2) I can’t agree enough with you to get the right people involved. It’s important to have someone who is educated on the topic to handle any crises, but it’s also important to make sure the person speaking “knows the lingo.” Perhaps your CEO has yet to be on Twitter? Maybe she’s not the best option to “toss into the fire.” It’s best to mix knowledge of product, client service and practice in the medium of communication.

    Love this Kathy! Thanks!

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  • Liza

    Nice post, KKC! :)

  • Marie Baker

    Really great post Kathy! I also hate conflict, in fact I try to avoid it at all costs. I think you make some fantastic suggestions about what all companies/brands need to consider when working in the world of social media.

  • http://www.multitaskingmama.com/ Melissa Multitasking Mama

    Ask the tough questions before someone else does- great advice!!

  • http://positiveimpactinc.blogspot.com/ @kimmoldofsky

    As you may know from Twitter, I'm a big advocate of brands consulting with bloggers for pay. The few hundred or few thousand dollars it might cost to get these insider tips on trends, hot button issues and the like is well worth it. Someone immersed in the community will offer valuable perspective that would be otherwise unavailable to those on the outside looking in.

    I would add to your list of tips: remember that social media doesn't shut down at 5:00 on Friday. I'm not sure the @NestleFamily Tweeter(s) would have added much to the conversation over the weekend, but the hashtag remained active and the Nestle Folks had removed themselves from the convo. I can't decide if that was the bad move though, given the overall tone of some of the tweets.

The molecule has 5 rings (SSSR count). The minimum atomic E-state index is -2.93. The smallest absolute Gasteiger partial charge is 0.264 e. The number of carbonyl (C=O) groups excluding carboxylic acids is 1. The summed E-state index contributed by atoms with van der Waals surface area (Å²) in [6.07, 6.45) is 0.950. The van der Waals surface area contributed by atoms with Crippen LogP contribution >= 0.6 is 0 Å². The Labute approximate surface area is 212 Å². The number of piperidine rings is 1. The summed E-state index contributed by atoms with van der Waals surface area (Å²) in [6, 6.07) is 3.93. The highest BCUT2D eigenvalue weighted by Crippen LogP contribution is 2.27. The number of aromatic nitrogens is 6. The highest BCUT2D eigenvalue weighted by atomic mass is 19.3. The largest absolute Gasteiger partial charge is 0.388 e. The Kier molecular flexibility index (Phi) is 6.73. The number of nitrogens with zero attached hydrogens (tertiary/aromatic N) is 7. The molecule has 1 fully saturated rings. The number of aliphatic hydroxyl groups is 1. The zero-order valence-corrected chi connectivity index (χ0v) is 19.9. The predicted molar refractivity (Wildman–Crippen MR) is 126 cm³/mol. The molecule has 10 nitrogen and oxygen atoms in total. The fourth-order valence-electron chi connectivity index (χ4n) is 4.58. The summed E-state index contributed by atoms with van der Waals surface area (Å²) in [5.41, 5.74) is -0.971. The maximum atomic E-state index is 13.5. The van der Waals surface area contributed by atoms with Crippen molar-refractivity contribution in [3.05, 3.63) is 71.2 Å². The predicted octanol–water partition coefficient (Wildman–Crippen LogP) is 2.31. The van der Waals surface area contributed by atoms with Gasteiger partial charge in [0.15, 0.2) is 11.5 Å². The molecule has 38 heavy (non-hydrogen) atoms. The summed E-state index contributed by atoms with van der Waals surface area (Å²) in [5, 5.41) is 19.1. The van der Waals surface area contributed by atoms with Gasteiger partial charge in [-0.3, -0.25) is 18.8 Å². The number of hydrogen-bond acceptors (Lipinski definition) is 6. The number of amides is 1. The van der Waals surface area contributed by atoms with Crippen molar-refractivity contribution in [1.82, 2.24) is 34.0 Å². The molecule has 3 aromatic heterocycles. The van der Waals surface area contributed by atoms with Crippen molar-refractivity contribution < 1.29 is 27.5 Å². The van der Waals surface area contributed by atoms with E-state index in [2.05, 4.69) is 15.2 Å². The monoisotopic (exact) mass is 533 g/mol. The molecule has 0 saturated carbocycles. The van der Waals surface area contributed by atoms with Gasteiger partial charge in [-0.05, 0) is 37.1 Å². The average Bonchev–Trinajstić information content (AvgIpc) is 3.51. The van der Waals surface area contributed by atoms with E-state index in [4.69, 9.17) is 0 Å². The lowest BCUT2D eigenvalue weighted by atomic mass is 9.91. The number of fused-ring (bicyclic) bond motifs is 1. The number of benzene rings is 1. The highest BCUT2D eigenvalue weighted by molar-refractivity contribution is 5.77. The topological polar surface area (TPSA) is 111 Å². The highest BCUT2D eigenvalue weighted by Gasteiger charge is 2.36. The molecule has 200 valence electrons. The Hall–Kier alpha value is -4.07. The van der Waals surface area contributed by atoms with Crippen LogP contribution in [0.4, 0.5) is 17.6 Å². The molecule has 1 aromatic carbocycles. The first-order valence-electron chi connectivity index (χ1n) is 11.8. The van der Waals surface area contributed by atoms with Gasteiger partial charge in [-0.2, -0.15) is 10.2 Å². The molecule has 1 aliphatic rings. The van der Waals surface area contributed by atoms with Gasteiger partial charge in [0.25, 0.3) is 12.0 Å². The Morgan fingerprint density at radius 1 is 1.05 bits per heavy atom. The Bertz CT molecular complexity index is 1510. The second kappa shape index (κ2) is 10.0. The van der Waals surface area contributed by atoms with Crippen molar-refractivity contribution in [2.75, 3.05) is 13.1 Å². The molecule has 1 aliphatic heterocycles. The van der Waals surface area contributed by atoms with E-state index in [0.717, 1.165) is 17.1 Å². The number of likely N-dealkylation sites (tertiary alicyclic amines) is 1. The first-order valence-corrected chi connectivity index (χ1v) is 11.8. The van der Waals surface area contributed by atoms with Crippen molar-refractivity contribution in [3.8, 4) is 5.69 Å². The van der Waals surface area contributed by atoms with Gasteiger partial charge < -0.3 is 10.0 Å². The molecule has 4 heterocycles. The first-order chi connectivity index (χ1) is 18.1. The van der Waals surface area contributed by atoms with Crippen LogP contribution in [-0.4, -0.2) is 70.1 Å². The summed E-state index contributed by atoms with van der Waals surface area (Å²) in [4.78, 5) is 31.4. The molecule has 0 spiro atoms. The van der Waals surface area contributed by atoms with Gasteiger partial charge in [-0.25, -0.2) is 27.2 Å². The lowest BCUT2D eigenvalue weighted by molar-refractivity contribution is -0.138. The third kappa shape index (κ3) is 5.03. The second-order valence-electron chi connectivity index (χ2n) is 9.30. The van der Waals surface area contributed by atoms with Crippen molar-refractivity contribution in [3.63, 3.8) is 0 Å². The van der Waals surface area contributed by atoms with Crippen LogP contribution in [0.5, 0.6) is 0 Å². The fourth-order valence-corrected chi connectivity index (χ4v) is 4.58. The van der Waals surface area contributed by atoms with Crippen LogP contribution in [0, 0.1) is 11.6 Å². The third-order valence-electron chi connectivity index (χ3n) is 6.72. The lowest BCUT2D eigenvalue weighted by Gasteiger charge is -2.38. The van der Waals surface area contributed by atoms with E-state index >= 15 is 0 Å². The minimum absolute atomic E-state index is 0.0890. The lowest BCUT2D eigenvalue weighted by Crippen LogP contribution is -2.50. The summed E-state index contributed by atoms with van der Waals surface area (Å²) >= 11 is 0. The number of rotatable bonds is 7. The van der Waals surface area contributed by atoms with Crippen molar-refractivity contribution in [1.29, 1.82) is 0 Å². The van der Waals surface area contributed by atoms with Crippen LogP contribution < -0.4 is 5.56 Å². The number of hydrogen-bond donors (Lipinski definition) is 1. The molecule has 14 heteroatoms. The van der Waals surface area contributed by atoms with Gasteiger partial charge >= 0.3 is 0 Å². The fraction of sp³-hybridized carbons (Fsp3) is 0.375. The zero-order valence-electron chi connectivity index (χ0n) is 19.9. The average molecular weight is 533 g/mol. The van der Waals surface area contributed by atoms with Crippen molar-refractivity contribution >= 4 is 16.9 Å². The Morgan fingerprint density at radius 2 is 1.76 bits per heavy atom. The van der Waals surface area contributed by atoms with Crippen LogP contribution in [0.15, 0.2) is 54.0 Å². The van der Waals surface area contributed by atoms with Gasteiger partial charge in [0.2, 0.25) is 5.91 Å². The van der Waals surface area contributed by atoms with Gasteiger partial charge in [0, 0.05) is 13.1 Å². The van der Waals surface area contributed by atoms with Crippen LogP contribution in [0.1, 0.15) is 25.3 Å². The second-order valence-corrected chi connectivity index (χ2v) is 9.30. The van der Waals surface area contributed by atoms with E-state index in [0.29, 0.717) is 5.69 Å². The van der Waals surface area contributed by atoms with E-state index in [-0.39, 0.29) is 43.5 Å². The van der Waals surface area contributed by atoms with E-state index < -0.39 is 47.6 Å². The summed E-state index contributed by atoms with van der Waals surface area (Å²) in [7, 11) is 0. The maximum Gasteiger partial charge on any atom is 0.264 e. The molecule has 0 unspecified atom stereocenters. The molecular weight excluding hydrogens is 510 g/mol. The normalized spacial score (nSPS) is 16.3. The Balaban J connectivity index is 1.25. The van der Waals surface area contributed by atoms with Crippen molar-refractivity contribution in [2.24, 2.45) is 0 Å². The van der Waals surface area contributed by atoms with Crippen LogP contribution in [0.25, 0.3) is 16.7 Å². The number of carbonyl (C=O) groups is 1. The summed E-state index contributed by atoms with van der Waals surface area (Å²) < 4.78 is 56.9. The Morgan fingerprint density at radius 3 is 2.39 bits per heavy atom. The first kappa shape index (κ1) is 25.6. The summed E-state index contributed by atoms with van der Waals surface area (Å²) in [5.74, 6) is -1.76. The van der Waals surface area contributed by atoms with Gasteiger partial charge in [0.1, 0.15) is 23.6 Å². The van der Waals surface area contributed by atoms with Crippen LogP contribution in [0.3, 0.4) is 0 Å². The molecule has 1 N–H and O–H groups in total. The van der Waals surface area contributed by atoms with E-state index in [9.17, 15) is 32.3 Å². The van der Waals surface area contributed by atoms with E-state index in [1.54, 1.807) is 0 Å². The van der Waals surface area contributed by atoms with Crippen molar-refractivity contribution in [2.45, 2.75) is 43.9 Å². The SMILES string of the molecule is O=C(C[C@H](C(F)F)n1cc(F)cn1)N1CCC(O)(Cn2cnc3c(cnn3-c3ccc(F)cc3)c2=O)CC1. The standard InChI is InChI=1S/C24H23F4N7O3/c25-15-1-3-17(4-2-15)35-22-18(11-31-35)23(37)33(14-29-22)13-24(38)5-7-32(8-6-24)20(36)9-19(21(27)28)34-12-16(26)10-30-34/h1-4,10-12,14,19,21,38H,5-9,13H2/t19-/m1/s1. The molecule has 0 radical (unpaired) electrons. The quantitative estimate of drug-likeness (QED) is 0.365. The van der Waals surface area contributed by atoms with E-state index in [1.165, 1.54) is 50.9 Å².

• http://twitter.com/KOttavio Kate Ottavio

    Great post, Kathy!

    Two things came to my mind while reading:

    1) As much of an added stressor social media is on our jobs as PR pros, I think it’s a great outlet for customers, clients and brand ambassadors to express their thoughts on the product, good or bad. We’ve also got a new opportunity with social media to directly answer those sometimes “hecklers” or genuinely distraught customers looking for some assistance. But the maliciousness we’ve seen on social media outlets such as Twitter can be downright disgusting and mean.
    2) I can’t agree enough with you to get the right people involved. It’s important to have someone who is educated on the topic to handle any crises, but it’s also important to make sure the person speaking “knows the lingo.” Perhaps your CEO has yet to be on Twitter? Maybe she’s not the best option to “toss into the fire.” It’s best to mix knowledge of product, client service and practice in the medium of communication.

    Love this Kathy! Thanks!

  • Liza

    Nice post, KKC! :)